combination, these impairments presented no “more than minimal limitations in his ability to
perform basic work related activities,” and thus were not severe impairments for purposes of step
For purposes of § 12.05(C), and consistent with the analysis being parallel to the step two
Id. at 1352–53 (citing Hawkins v. Chater, 113 F.3d 1162, 1169 (10th Cir.1997)).
Id. at 1352.
Id. at 1353.
standard, the claimant must show the impact the impairment would have on his ability to work,22
and that the condition significantly limits his ability to do basic work activities. The regulations
define basic work activities as the “abilities and aptitudes necessary to do most jobs,” and
includes the facility to understand, remember, and carry out simple instructions, use judgment,
respond appropriately to supervisors and co-workers as well as usual work situations, and deal
with changes in a routine work setting.23
Some of the evidence Plaintiff points to merely proves the presence of depression and
anxiety—that Plaintiff attempted suicide, had suicidal ideation on another occasion, was
irritable, angry, worrying, dysthymic affect, and decreased energy. But other evidence is more
related to how the depression and anxiety affected Plaintiff’s ability to do basic work
activities—poor insight and judgment, difficulties in developing and maintaining relationships,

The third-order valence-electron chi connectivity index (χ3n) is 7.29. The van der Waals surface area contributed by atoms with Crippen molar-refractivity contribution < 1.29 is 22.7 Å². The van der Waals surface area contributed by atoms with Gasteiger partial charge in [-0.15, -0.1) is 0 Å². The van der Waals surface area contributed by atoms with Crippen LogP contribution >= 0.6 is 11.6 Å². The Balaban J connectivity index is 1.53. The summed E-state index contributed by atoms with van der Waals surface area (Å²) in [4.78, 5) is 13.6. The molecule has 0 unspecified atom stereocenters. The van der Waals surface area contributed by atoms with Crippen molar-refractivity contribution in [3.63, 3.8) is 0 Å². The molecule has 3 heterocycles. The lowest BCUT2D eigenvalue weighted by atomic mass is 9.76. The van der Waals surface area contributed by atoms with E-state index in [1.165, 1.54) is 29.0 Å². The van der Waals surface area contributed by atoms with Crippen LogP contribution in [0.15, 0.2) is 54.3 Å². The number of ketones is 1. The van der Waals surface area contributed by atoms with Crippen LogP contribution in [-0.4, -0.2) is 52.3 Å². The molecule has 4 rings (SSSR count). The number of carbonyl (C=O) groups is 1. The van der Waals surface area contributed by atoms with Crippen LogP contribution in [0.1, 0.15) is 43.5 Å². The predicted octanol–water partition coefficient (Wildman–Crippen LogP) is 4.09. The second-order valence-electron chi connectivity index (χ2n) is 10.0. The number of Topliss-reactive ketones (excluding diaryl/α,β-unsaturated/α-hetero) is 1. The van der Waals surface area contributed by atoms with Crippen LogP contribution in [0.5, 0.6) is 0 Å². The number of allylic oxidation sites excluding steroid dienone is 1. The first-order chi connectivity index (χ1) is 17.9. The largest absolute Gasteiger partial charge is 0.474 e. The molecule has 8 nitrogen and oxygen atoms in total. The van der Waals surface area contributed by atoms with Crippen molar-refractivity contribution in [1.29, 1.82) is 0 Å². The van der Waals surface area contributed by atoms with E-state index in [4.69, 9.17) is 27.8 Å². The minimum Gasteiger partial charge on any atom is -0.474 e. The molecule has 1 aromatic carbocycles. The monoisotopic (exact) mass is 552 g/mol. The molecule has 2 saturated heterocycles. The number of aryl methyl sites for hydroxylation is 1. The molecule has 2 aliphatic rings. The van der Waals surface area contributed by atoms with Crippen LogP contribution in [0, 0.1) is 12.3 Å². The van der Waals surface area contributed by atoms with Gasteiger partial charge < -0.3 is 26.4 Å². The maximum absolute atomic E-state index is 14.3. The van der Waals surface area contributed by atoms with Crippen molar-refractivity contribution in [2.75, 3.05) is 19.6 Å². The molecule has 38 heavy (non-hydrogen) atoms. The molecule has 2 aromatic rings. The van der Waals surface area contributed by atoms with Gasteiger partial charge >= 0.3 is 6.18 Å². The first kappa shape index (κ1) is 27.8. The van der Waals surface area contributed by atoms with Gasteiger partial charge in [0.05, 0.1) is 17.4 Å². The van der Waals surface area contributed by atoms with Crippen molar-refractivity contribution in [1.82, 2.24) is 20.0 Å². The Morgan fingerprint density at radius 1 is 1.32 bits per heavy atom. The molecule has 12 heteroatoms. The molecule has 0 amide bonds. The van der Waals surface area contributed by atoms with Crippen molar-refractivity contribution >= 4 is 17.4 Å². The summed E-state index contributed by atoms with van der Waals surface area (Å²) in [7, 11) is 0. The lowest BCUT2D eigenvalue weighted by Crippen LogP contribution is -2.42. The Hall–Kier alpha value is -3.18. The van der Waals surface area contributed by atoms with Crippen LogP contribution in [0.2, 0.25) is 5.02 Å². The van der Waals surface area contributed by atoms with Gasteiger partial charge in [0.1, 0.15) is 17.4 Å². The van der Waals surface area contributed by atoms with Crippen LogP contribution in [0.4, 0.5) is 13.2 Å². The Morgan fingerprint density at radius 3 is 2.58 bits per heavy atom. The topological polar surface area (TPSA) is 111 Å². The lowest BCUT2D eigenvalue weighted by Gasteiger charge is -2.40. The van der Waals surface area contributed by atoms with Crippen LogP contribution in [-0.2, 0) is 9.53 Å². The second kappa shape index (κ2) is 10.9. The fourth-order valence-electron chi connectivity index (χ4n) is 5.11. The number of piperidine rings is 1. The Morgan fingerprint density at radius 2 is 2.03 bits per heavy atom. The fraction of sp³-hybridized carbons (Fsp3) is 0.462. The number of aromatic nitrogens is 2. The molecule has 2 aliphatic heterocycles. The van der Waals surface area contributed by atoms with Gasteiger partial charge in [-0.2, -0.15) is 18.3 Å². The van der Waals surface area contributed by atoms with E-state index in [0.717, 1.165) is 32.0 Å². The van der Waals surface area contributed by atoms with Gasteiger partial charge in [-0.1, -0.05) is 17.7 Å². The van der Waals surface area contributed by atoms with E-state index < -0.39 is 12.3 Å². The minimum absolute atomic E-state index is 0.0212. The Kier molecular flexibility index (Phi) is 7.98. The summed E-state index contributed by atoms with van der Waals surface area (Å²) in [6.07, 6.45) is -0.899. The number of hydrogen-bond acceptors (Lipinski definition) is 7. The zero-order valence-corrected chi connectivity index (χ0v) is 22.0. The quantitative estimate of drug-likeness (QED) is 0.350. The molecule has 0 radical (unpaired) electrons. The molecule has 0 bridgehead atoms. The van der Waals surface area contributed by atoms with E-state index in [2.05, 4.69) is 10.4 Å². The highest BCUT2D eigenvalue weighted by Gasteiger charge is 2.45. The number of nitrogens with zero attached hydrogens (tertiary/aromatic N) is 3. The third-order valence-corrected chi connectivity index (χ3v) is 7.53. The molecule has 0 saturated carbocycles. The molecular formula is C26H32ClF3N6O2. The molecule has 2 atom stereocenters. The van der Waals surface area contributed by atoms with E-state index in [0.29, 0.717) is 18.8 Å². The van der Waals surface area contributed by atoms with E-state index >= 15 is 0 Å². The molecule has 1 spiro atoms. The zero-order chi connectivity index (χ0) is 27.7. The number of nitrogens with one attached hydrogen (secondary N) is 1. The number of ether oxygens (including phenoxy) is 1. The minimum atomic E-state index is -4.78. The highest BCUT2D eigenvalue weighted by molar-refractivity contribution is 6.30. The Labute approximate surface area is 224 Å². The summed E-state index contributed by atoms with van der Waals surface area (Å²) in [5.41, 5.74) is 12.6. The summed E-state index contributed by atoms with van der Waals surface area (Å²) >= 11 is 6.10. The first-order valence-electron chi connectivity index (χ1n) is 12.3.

and problems with wanting to be around people are relevant to someone’s ability to use
judgment, as well as the ability to respond appropriately to others in the work setting.
In considering this evidence the ALJ did not have available any opinions of treating
physicians, but had available the opinions of the state agency psychologist, Dr. Bruce Bean,
Ph.D. who examined and evaluated Plaintiff, as well as the opinion of Dr. Bergmann-Harms,
who merely reviewed the records. “An ALJ must evaluate every medical opinion in the record,
although the weight given each opinion will vary according to the relationship between the
disability claimant and the medical professional.”24 The ALJ accorded significant weight to the
Id. at 1352.
20 C.F.R. § 404.1521(b)(3)-(6).
Hamlin v. Barnhart, 365 F.3d 1208, 1215 (10th Cir. 2004) (citing 20 C.F.R. § 404.1527(d)).
opinion of Dr. Bergmann-Harms; and in somewhat confusing fashion, accorded various, lesser